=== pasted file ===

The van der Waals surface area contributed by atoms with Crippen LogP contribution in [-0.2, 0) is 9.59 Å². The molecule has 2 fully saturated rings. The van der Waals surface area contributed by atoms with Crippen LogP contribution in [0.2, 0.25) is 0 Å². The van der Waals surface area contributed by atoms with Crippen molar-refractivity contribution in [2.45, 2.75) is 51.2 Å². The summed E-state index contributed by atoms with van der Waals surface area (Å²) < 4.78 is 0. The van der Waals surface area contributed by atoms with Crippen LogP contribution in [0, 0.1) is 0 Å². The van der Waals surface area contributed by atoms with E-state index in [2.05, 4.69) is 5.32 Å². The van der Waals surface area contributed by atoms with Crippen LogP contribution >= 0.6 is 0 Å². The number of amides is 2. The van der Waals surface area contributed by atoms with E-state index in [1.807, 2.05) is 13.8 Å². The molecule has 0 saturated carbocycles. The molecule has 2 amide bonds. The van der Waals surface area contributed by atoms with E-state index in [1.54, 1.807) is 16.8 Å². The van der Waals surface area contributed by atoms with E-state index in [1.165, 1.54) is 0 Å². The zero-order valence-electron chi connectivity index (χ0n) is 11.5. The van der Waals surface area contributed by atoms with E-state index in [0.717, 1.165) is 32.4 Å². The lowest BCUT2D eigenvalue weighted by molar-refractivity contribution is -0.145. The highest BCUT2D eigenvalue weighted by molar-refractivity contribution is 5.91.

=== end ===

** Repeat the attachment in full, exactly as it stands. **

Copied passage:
The van der Waals surface area contributed by atoms with Crippen LogP contribution in [-0.2, 0) is 9.59 Å². The molecule has 2 fully saturated rings. The van der Waals surface area contributed by atoms with Crippen LogP contribution in [0.2, 0.25) is 0 Å². The van der Waals surface area contributed by atoms with Crippen molar-refractivity contribution in [2.45, 2.75) is 51.2 Å². The summed E-state index contributed by atoms with van der Waals surface area (Å²) < 4.78 is 0. The van der Waals surface area contributed by atoms with Crippen LogP contribution in [0, 0.1) is 0 Å². The van der Waals surface area contributed by atoms with E-state index in [2.05, 4.69) is 5.32 Å². The van der Waals surface area contributed by atoms with Crippen LogP contribution >= 0.6 is 0 Å². The number of amides is 2. The van der Waals surface area contributed by atoms with E-state index in [1.807, 2.05) is 13.8 Å². The molecule has 0 saturated carbocycles. The molecule has 2 amide bonds. The van der Waals surface area contributed by atoms with E-state index in [1.54, 1.807) is 16.8 Å². The van der Waals surface area contributed by atoms with E-state index in [1.165, 1.54) is 0 Å². The zero-order valence-electron chi connectivity index (χ0n) is 11.5. The van der Waals surface area contributed by atoms with E-state index in [0.717, 1.165) is 32.4 Å². The lowest BCUT2D eigenvalue weighted by molar-refractivity contribution is -0.145. The highest BCUT2D eigenvalue weighted by molar-refractivity contribution is 5.91.